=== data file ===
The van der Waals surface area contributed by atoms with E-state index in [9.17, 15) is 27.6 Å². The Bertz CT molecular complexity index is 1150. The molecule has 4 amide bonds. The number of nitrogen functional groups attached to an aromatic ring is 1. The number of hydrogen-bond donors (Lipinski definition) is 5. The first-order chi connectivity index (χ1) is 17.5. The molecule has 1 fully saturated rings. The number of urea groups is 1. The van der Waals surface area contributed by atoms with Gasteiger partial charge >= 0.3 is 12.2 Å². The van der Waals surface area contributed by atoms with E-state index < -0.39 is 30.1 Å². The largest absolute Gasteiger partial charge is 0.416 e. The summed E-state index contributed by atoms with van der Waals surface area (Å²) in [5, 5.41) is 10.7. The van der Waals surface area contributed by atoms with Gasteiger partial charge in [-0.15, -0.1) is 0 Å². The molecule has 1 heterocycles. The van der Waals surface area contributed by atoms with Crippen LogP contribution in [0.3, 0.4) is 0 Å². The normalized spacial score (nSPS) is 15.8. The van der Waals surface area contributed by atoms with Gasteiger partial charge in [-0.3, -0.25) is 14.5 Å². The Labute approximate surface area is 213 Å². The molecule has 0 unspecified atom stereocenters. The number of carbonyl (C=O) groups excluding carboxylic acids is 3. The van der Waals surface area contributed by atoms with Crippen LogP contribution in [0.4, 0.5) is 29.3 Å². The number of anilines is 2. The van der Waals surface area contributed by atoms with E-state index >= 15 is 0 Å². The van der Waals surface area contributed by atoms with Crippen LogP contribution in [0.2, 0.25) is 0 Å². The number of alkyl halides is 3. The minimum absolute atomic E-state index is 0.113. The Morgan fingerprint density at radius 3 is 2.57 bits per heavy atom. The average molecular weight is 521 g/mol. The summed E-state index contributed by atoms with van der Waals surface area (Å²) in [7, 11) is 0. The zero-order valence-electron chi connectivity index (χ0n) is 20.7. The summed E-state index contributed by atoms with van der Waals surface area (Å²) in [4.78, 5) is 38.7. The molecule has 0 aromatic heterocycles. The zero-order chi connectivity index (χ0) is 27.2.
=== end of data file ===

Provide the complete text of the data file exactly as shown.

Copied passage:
The van der Waals surface area contributed by atoms with E-state index in [9.17, 15) is 27.6 Å². The Bertz CT molecular complexity index is 1150. The molecule has 4 amide bonds. The number of nitrogen functional groups attached to an aromatic ring is 1. The number of hydrogen-bond donors (Lipinski definition) is 5. The first-order chi connectivity index (χ1) is 17.5. The molecule has 1 fully saturated rings. The number of urea groups is 1. The van der Waals surface area contributed by atoms with Gasteiger partial charge >= 0.3 is 12.2 Å². The van der Waals surface area contributed by atoms with E-state index < -0.39 is 30.1 Å². The largest absolute Gasteiger partial charge is 0.416 e. The summed E-state index contributed by atoms with van der Waals surface area (Å²) in [5, 5.41) is 10.7. The van der Waals surface area contributed by atoms with Gasteiger partial charge in [-0.15, -0.1) is 0 Å². The molecule has 1 heterocycles. The van der Waals surface area contributed by atoms with Crippen LogP contribution in [0.3, 0.4) is 0 Å². The normalized spacial score (nSPS) is 15.8. The van der Waals surface area contributed by atoms with Gasteiger partial charge in [-0.3, -0.25) is 14.5 Å². The Labute approximate surface area is 213 Å². The molecule has 0 unspecified atom stereocenters. The number of carbonyl (C=O) groups excluding carboxylic acids is 3. The van der Waals surface area contributed by atoms with Crippen LogP contribution in [0.4, 0.5) is 29.3 Å². The number of anilines is 2. The van der Waals surface area contributed by atoms with E-state index >= 15 is 0 Å². The van der Waals surface area contributed by atoms with Crippen LogP contribution in [0.2, 0.25) is 0 Å². The number of alkyl halides is 3. The minimum absolute atomic E-state index is 0.113. The Morgan fingerprint density at radius 3 is 2.57 bits per heavy atom. The average molecular weight is 521 g/mol. The summed E-state index contributed by atoms with van der Waals surface area (Å²) in [7, 11) is 0. The zero-order valence-electron chi connectivity index (χ0n) is 20.7. The summed E-state index contributed by atoms with van der Waals surface area (Å²) in [4.78, 5) is 38.7. The molecule has 0 aromatic heterocycles. The zero-order chi connectivity index (χ0) is 27.2.